PHOTO: Marianne Schroer, executive director of Williamson County CASA (left), stands alongside Juvenile Services Director Zannie Martin and Shikhar Shukla from Williamson Inc. Young Professionals. / Photo by John McBryde

By JOHN MCBRYDEPiled up at one end of a conference table inside the Williamson County Juvenile Services center are several wrapped Christmas gifts waiting to be delivered.

They’re of various shapes, sizes and colors. Some packages may hold basic items such as socks, underwear or toothpaste, while others contain every kind of toy and game imaginable.

And as staff and volunteers and others associated with Juvenile Services and the office of Williamson County CASA would attest, each package also represents a message of hope and caring from a community that stretches far and wide. These particular gifts are among the last this holiday season being delivered to the families and children served by Juvenile Court and CASA (Court Appointed Special Advocates).

Known as Operation Santa, the program has just recently completed its first truly organized year of activity; and according to Zannie Martin, director of Juvenile Services, the initiative has been a success.

“At the end of the day, I think what is most important about Operation Santa is it really reflects the heart of the work that goes on down here in this building,” Martin said. “Families that we serve we care about.

“Sometimes the community might think of Juvenile Court as harsh and punitive, and that’s really not the department that we run. That’s not what our judge (Judge Sharon Guffee) reflects from the courtroom, and this project really reflects more of what the work is like. Really, we’re about helping families through a difficult time and helping kids find a sense of normalcy.

“That’s what I’m most proud about. That’s really what we do all other 11 months out of the year as well — it just doesn’t get wrapped quite like this.”

CASA, which was established in Williamson County in 1993, advocates in the best interest of abused and neglected children, primarily through the court system. The nonprofit served 571 children last year, said CASA Executive Director Marianne Schroer.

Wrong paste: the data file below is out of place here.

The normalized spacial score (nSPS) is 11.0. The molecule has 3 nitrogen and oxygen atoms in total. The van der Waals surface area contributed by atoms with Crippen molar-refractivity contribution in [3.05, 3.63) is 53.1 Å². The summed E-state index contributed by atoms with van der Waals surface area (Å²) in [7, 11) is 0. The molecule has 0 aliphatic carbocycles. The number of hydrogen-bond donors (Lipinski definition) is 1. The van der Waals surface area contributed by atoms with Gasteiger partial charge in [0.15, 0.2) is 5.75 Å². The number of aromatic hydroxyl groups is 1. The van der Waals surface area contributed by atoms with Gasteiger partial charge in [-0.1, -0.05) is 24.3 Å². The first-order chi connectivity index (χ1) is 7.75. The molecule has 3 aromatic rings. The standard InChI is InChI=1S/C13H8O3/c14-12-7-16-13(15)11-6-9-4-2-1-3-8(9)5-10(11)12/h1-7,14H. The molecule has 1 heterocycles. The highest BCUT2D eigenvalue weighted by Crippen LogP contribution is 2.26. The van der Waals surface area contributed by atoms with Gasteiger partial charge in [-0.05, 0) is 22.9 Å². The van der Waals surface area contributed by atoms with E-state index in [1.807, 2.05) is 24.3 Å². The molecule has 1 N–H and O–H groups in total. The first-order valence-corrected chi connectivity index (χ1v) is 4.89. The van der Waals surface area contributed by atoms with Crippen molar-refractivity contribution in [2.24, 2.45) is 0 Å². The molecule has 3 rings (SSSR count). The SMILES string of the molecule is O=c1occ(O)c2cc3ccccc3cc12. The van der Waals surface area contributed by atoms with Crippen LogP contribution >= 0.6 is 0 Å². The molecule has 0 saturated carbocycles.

“We’re on almost every case where children have had an abuse or neglect allegation and in some cases it’s been founded,” she said. “A lot of these children are in foster homes, relative placements. I would say it’s everywhere. It crosses all socioeconomic boundaries.”

Since Christmas can be such a busy and stressful time, CASA and Juvenile Services staff began to realize about a year ago that the kids and the families they served could use a special boost during the holidays. They began to hear last year from businesses and organizations that wanted to help these families during the holidays, but nothing could get truly organized for a full-scale initiative to get underway.

But the seed was planted, and this year Operation Santa has served approximately 23 families and 60 children with monetary and gift donations coming from all over the county. Several agencies have been involved, and the Franklin Noon Rotary Club has been a major contributor. Private attorneys have stepped up, as well as businesses and just individuals wanting to help.

A leadership team from Williamson Inc. Young Professionals became involved with Operation Santa as a community project, and one of its members called it an “eye-opening” experience.

“One of the biggest things from this is that we never realized there was this amount of need in Williamson County, and you never really realize it until you get involved in a community effort like this,” said Shikhar Shukla, business development manager for Skanska USA Building Inc. “So yes, this was eye-opening in that sense. But also we realized needs don’t go away come Jan. 1. I think we need to keep that in mind as a community, so we’ll continue to help out wherever we can and continue to get plugged in as much as we can going forward.”

Also helping from the Young Professionals team were DeAnna Croom of Pinnacle Financial Partners, Katherine Hellard from Williamson Medical Center and Lindsay Curtis from Taziki’s Café.

“Working on this community service project with all of the individuals willing to volunteer their personal time away from their own families and obligations has been both humbling and fulfilling at the same time,” Croom said. “We have all become friends and close associates who have one common goal — provide Christmas for children who would go without otherwise. It has been a true community effort to pull this off.”

While some of the children understandably noted on their wish list the latest toys or games, many had requests for more simple gifts such as clothing or personal care items.

One teen asked for a tie and a white shirt so he could go to church. Another requested a guitar. “He lives with a relative who plays the guitar and he wanted to learn,” Schroer said. “Ron Shuff stepped up to the plate, and Shuff’s Music donated that guitar for that little boy.”

No matter the wants or needs from the kids and families, Martin said CASA and Juvenile Services staff, volunteers and associates did whatever they could to accommodate.

“It’s one time out of the normal work that we do here where there’s no paperwork, no qualifying, no filling out a form, nothing other than a chance for us to express to our families that we care for them,” she said. “In court, there’s a lot of structure and tasks and requirements and codes and everything else. But for this project, it’s just a simple way for us to express our care and concern for those we’re serving.”